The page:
Group’s letter to Pope Francis requests Vatican inquiry, removal of Buffalo bishop

Buffalo News [Buffalo NY]

April 11, 2024

By Jay Tokasz

A group of local Catholics is asking Pope Francis to remove Bishop Michael W. Fisher as head of the Diocese of Buffalo, saying Fisher has provided no spiritual leadership to the faithful and is focused solely on the monetary concerns of a diocese reeling from clergy sex abuse lawsuits and a contentious Chapter 11 bankruptcy case in its fourth year.

A letter signed by Anthony Bonaventura, Marie Carrubba, Paul Eberz, Mike Liwicki and Mike Taheri was sent to the Vatican earlier this week and gave a scathing assessment of Fisher’s leadership of the diocese since his installation in 2021.

“Our diocese needs a bishop who is merciful and walks with his flock in good times and bad. Instead, our present bishop remains glued to the inside of the chancery. He has no presence in this community and has a misguided focus,” the letter states.

The letter criticized Fisher for providing “virtually no ministry or outreach to the poor,” while the diocese uses money donated from parishioners to feed the appetite of “hungry lawyers” who have made a collective $14.8 million in legal fees since the start of the bankruptcy in 2020.

Fisher said he had not received the letter at the chancery office but read a copy provided to him by a media outlet and said he was concerned because some things mentioned in it are not true.

He said he respects and understands the passion and love the letter writers and many other area Catholics have for their church communities and Catholic institutions.

But he objected to the characterization of him as an out-of-touch business manager only concerned about the bottom line.

“I’m a pastor at heart, so when I’m accused of just being focused on the money, that’s disheartening,” Fisher said in a telephone interview with The News.

He also said he has tried to be very present throughout the diocese by visiting all 160 parishes and celebrating weekly Masses at St. Joseph Cathedral and in parishes.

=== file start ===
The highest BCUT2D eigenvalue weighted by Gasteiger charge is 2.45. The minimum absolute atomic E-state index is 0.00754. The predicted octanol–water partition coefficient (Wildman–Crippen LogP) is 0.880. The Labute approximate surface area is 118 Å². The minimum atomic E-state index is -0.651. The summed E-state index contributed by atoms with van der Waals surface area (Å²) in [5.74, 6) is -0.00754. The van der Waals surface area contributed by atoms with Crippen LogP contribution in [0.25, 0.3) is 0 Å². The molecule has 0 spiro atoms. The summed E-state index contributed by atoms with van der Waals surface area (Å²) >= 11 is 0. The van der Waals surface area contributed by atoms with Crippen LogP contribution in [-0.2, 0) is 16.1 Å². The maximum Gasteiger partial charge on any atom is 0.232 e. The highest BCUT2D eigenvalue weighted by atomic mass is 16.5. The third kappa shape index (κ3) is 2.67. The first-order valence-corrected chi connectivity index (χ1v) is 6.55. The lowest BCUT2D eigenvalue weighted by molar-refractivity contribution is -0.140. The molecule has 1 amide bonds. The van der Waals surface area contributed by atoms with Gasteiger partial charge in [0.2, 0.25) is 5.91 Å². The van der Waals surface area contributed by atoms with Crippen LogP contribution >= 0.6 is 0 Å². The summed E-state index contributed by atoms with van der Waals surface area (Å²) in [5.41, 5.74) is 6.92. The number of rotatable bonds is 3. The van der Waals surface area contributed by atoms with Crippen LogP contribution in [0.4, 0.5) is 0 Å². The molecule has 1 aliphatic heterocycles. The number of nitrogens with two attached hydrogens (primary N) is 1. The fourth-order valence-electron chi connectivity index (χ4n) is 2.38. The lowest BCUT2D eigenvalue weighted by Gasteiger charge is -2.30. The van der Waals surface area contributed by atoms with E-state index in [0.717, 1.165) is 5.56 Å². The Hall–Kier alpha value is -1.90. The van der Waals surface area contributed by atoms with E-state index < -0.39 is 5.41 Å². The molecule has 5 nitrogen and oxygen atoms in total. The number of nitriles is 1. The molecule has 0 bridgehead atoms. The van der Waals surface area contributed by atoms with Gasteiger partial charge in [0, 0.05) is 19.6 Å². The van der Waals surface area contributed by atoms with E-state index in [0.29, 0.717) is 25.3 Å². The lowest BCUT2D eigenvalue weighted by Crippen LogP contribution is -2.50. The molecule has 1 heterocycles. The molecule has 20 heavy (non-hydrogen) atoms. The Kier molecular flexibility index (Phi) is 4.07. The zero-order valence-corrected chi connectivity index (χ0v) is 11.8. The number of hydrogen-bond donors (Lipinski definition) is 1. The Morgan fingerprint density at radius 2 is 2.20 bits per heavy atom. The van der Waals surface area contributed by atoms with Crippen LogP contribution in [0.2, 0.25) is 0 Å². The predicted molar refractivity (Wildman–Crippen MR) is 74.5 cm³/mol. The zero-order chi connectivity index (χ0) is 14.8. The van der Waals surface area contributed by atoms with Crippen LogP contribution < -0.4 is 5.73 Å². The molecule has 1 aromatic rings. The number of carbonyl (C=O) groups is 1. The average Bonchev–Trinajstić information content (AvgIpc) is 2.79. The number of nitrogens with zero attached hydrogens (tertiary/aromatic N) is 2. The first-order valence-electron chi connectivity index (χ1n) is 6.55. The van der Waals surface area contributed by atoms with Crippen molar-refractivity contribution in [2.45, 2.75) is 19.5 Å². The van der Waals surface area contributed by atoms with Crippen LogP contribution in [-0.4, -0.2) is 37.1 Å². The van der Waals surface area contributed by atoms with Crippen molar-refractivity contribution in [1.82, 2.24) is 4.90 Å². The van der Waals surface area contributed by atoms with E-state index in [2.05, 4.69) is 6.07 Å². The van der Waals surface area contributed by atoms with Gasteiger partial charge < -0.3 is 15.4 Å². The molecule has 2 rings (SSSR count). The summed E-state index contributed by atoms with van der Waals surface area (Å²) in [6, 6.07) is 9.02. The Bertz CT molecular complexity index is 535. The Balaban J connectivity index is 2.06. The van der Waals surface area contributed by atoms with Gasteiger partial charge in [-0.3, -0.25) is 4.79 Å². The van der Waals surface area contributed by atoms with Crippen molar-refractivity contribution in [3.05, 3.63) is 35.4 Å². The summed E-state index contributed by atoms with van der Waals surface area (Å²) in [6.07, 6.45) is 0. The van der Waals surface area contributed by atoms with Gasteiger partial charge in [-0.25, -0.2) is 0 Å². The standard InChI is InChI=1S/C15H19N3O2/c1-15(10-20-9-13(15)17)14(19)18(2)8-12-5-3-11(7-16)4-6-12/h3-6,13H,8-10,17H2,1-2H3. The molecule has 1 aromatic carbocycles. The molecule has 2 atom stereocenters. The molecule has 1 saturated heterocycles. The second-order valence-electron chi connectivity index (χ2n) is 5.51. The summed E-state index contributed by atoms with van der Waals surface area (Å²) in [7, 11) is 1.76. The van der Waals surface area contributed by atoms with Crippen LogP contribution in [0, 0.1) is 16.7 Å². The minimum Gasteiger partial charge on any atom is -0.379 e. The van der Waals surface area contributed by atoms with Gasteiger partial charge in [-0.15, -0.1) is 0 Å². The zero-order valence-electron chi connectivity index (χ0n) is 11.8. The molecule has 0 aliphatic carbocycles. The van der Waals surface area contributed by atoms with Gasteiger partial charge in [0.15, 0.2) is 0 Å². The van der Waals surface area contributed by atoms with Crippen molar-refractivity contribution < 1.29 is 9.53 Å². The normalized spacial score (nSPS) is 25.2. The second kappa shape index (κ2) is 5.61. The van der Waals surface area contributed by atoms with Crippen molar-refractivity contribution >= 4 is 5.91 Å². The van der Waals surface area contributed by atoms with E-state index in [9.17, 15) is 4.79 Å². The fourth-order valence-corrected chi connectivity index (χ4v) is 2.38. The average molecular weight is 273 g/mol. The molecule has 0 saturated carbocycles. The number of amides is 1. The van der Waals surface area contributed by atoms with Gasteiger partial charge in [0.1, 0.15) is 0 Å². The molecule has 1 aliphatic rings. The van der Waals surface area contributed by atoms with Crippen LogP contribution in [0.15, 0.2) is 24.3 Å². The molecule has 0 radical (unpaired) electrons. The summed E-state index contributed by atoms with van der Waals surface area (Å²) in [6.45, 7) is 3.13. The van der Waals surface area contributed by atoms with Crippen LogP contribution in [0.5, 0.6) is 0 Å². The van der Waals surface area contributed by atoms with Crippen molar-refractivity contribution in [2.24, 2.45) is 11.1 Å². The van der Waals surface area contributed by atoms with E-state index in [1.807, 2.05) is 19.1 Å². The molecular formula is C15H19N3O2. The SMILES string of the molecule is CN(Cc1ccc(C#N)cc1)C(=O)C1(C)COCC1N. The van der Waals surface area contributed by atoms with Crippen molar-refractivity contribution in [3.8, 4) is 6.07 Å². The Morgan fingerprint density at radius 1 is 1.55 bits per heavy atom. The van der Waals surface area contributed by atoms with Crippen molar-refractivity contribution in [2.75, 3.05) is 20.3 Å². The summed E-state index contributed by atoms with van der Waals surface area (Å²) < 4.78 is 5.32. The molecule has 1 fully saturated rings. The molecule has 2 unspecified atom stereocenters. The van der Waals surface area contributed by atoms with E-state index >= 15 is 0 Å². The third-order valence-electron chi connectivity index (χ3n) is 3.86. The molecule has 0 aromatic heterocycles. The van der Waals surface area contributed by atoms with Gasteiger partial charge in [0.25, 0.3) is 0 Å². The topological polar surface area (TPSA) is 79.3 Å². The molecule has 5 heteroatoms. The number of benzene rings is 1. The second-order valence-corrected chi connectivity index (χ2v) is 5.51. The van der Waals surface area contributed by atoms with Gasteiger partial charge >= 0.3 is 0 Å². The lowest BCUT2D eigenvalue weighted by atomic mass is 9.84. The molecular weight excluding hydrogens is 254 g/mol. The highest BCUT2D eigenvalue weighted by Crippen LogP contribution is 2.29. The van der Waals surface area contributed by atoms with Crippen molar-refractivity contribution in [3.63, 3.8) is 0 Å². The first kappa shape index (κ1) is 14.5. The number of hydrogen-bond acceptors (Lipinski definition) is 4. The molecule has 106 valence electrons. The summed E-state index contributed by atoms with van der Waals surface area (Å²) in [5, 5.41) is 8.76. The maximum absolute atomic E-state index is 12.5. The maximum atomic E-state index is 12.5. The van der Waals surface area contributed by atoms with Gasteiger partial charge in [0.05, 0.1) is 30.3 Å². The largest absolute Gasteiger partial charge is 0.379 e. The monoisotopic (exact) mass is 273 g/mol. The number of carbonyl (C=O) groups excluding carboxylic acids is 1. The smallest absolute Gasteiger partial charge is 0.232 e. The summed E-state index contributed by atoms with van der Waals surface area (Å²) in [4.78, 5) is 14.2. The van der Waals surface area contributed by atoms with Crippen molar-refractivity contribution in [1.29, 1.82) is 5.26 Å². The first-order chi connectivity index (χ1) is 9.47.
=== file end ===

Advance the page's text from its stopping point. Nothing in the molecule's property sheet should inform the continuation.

“I’ve been to all of the schools, and I go to them pretty regularly,” he said.

Pope Francis appointed Fisher, 66, as 15th bishop of the Buffalo Diocese on Dec. 1, 2020, in the middle of the Covid-19 pandemic. He was installed the next month.

A Baltimore native, Fisher was ordained to the priesthood in the Archdiocese of Washington, D.C., in 1990 and served in parishes for several years until becoming an administrator in the archdiocese in 2005. He was appointed an auxiliary bishop in Washington, D.C., in 2018.

Fisher took over in Buffalo nearly a year after the diocese had filed for Chapter 11 bankruptcy protection. Early on, he pledged to help survivors of childhood sexual abuse heal, while also trying to restore trust in the diocese among 500,000 Catholics in Western New York.

Widespread anger and disenchantment over Bishop Richard J. Malone’s handling of abuse complaints led to his stepping down in 2019. Albany Bishop Edward B. Scharfenberger led the Buffalo Diocese in an interim capacity until Fisher’s arrival, and the diocese filed for bankruptcy under Scharfenberger.

Fisher also inherited Scharfenberger’s plan known as “Road to Renewal” that’s aimed at rejuvenating parish life while also accounting for a continuing decrease in the number of priests available to celebrate sacraments.

The renewal groups parishes into families and assigns a single pastor to a family. It is coming under fire as Mass times get cut and as church closings, largely due to financial constraints and poor attendance, are announced.